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He feares no poysons in his meates and drinkes,
He needs no guard to watch about his bed,
No teacher undermines him, what he thinkes,
No dangerous projects hammer in his head,
He sits and sees how things are managed,

And by observing what hath earst beene done,
He levels oft, how future things will run.


ON the suggestion of my friend Mr. George Chalmers, I give the following Poetical Tract a place in this Collection:

By Elizabeth Melvill,

Lady Culros Younger,
At the request of a speciall Friend.

Matthew vii. 13. and Luke xiii. 24. Enter in at the strayt gate, for wyde is the gate and broad is the way that leadeth to destruction, and manie there bee which


in thereat.

Aberdene. Imprinted by E. Raban, Laird of Letters, and are to bee sold at his shop, at the end of the Broad Gate. 1644."


There are two circumstances, not a little remarkable, of this Publication. It was, as my friend Mr. Chalmers informs me, the first book printed at Aberdeen; and perhaps no printer or publisher, before or since, has assumed so strange and singular a title as Mr. Raban, who scruples not to stile himself LAIRD OF LETTERS.

P. 9.

I looked up into that castle fayte,
Glistryng lyke gold, and shyning silver bright.
The statelie tour did mount above the

They blinded mee, they cast so great a light;
Mine heart was glad to see that joyfull sight;
My voyage then I thought was not in vayn,
I him besought to guyde mee there aright,
With manie vowes, never to tyre agayn.
Though thou bee near, the way is verie hard;
Sayd hee agayn, thereforr thou must bee stout,
Faynt not for fear. For cowards are debard,
That have no heart to go their
Pluck up thyne heart, and grype mee fast about,
Out through the trance, together must wee go,
The way is low, remember for to lout,
If this were past, wee have not manie mo.

voyage out.

I held him fast, as hee did give command;
And throgh the traunce, together then wee went.
Where in the midst great pricks of yron did stand;


feet were all betorn and rent.

courage now, sayd hee, and bee content
To suffer this. The pleasure comes at last.
I answered not, but ran incontinent
Out through the fyre, and so the payni was past.


When this was done, myne heart did daunce for joy,
I was so near, I thought my voyage ended;
I ran before, and sought not his convoy;
Nor askt the way, because I thought I kend it.
On statelie steps, most stoutly 1 ascended;
Without his help, I thought to enter there;
Hee followed fast, and was right sore offended,
And hastilie did draw me down the staire.

What haste, said hee? Why runnst thou so before?
Without myne help, thinkst thou to climb so hie?
Come down again; thou yet must suffer more,
If thou desyre that dwelling place to see.
This statelie staire, it was not made for thee.
Holdst thou that comes, thou shalt be thrust aback,
Alace, sayd I! Long wandring wearies mee,
Which makes mee run the nearest way to take.
Then hee began to comfort mee agayn,
And sayd, my friend, thou must not enter heere;
Lift up thyne heart : thou yet must suffer payn;
The last assault of force must needs bee saire,
This goodlie way, although it seem so faire,
It is too high; thou canst not climb, so stay.
But look below, beneath this statelie stayre,
And thou shalt see another kind of way.

I looked down, and saw a pit most black;
Most foull of smoke, and flaming fyre so fell.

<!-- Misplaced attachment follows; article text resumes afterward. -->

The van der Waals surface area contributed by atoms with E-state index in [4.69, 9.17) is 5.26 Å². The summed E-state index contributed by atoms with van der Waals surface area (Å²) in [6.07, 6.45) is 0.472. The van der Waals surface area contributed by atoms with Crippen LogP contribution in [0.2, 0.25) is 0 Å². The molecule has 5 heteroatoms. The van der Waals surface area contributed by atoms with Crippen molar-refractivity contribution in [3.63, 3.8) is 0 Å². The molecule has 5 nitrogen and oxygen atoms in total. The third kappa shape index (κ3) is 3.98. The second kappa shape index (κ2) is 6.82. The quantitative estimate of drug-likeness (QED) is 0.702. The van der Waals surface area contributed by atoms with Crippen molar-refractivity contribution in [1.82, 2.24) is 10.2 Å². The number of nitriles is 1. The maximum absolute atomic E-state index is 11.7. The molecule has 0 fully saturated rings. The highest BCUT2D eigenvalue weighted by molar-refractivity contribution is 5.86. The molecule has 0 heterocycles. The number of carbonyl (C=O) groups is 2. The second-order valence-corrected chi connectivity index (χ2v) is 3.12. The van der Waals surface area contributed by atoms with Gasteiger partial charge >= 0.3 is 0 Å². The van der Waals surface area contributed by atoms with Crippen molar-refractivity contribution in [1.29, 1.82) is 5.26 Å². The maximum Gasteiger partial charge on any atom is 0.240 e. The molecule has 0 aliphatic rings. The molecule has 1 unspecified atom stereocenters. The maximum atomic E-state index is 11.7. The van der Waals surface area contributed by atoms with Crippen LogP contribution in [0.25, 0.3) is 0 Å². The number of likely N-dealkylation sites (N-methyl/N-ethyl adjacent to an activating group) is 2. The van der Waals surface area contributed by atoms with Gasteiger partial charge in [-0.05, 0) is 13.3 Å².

That uglie sight made mee to start aback;
I feard to hear so manie shouts and yell,
I him besought that hee the trueth would tell.
Is this, sayd I, the Papists purging place?
Where they affirm that sillie souls do dwell,

To purge their sinnes before they rest in peace?



This Poem has been reprinted by Pinkerton.

Pinkerton says the Authoress was not the Mother of Colvill the Poet. Ritson makes it clear, that she was from Douglases Peerage. p. 146.

The first edition was printed at Edinburgh, 1603.


AS this personage has been frequently. confounded with Sir John Davies, and the works of the one erroneously ascribed to the other, I mention him here, and give a place to the following work of his, which I have no where


The period at which it was written, and the scarcity of the tract, seem to justify a specific account and extract.

“ Humours Heavn on Earth,

The Civili Warres of Death and Fortune,

As also
The Triumph of Death,


The Picture of the Plague, according to the Life, as it was in Anno Domini 1603. By John Davies, of Hereford.

O'tis a sacred kind of excellence
That hides a rich truth in a tales pretence:


Printed at London, by A. T.

1605." The Poem is dedicated “ To the Right Noble Algernon, Lord Percy, Sonne and Heire Apparen. to the Right Honorable Henry, Earle of Northumberland.”

The author was a Writing Master, who calls the Ladie Dorothie and Ladie Lucy Percies, his pupils.

The following short extract may suffice.



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Epithymus the wanton on his crowne
A crowne of roses wore lasciviously,
A falling band of cutworke richly sowne,
Did his broad shoulders quite ore-canopy ;
A waste-coate wrought with floures as they had growne,
In coloured silke lay open to the eie;
And as his bosome was unbuttoned quite,
So were his points untrusst for ends too light.

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His doublet was carnation cut with greene
Rich taffetae quite through in ample cuttes
That so his wastcoate might ech where be seene,
When lusty dames should eie this lusty guttes,
And many favours hung the cuttes-betweene,
And many more more light in them he shuttes i
So that a vacant place was hardly founda
About this fancy so well favourd round.

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